Dallas shootings: American remains traumatised by cop killings

Notes, flowers and other items decorate a squad car at a make-shift memorial in front of the Dallas police department.(AP Photo/Eric Gay)

Notes, flowers and other items decorate a squad car at a make-shift memorial in front of the Dallas police department.(AP Photo/Eric Gay)

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The black US Army veteran who killed five Dallas police officers donned a protective vest and used a military-style semi-automatic rifle, it was revealed yesterday.

Micah Johnson was killed by a robot-delivered bomb last on Thursday after the shootings, in which seven policemen and two civilians were also injured.

This undated handout photo shows Micah Xavier Johnson.
Police confirmed the gunman who killed five officers in an ambush in Dallas was a 25-year-old named Micah Johnson, an Army veteran and reported "loner" from Texas with no criminal history. Picture: AFP/Getty Images

This undated handout photo shows Micah Xavier Johnson. Police confirmed the gunman who killed five officers in an ambush in Dallas was a 25-year-old named Micah Johnson, an Army veteran and reported "loner" from Texas with no criminal history. Picture: AFP/Getty Images

In Georgia, Missouri and Tennessee, gun-wielding civilians also shot police officers in individual attacks that came after two black men were killed last week in Louisiana and Minnesota. Two officers were wounded, one critically.

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“America is weeping,” said Republican Congressman GK Butterfield, head of the Congressional Black Caucus, reflecting mounting despair.

President Barack Obama and Texas’s governor Greg Abbott asked for the public’s prayers. In a letter posted online, Abbott said “every life matters” and urged Texans to come together. “In the end,” he wrote, “evil always fails.”

Johnson, 25, had amassed a personal arsenal at his home in the Dallas suburb of Mesquite, including bomb-making materials, rifles, ammunition and a journal of combat tactics.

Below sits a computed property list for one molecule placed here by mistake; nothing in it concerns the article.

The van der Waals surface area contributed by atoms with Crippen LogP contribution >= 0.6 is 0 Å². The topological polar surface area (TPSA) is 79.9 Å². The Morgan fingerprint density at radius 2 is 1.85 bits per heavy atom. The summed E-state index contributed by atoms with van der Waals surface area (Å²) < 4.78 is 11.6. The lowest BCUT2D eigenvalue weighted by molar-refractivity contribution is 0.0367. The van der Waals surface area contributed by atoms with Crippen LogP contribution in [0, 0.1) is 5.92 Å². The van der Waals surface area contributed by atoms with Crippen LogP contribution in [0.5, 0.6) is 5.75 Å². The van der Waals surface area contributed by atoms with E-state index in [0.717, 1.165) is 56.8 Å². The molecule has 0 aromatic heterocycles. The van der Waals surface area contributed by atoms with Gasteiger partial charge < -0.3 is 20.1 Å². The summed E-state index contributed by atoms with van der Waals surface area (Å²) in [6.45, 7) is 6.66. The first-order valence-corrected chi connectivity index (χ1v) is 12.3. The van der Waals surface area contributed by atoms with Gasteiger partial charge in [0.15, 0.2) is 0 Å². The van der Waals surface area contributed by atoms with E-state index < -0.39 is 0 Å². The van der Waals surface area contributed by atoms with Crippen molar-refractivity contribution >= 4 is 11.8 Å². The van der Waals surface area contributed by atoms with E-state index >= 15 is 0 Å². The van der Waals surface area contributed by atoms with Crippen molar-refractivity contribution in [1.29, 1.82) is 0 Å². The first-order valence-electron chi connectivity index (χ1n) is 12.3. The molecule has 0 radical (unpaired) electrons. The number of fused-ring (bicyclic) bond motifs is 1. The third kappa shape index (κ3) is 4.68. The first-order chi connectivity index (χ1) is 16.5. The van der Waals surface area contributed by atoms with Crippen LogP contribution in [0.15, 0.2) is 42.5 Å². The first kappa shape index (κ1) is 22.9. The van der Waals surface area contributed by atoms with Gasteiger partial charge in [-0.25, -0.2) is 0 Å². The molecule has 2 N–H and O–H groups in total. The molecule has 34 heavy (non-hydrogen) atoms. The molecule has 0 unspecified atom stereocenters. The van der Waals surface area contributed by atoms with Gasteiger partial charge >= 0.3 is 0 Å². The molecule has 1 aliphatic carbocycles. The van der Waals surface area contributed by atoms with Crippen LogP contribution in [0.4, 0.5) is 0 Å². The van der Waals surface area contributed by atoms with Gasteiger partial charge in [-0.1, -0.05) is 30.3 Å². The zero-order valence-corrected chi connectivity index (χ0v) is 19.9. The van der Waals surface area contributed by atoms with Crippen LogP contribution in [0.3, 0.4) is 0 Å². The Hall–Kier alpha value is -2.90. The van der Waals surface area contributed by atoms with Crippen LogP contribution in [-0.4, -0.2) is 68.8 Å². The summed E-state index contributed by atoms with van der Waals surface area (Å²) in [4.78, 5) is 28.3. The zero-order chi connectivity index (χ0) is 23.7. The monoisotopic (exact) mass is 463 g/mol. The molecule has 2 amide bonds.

He followed black militant groups on social media, including one that posted a message the day before his attack encouraging violence against police.

Johnson was a private in the US Army Reserve for six years starting in 2009 , and completed one tour in Afghanistan from November 2013 to July 2014.

In Afghanistan, he was accused of sexual harassment by a female soldier and was sent back to the US with the recommendation he receive an “other than honourable” discharge. This was later changed to an honourable discharge.

The episode began on Thursday evening while hundreds of people were gathered to protest against police killings of two more black men: Philando Castile, who was fatally shot near St Paul, Minnesota, and Alton Sterling, who was shot in Louisiana after being pinned to the pavement by two white officers.

After shooting at the Dallas officers, Johnson tried to take refuge in a parking garage and exchanged gunfire with police, Police Chief David Brown said.

Johnson explained his motives during negotiations with the police in which he said he acted alone and was not affiliated with any groups. Police initially suspected that there was more than one shooter.

He said he wanted to exterminate whites, “especially white officers”.

In Washington, the nation’s top law enforcement official, Attorney General Loretta Lynch, called for calm, saying the recent violence can’t be allowed to “precipitate a new normal”.

Lynch said protesters concerned about killings by police should not be discouraged “by those who use your lawful actions as a cover for their heinous violence.”

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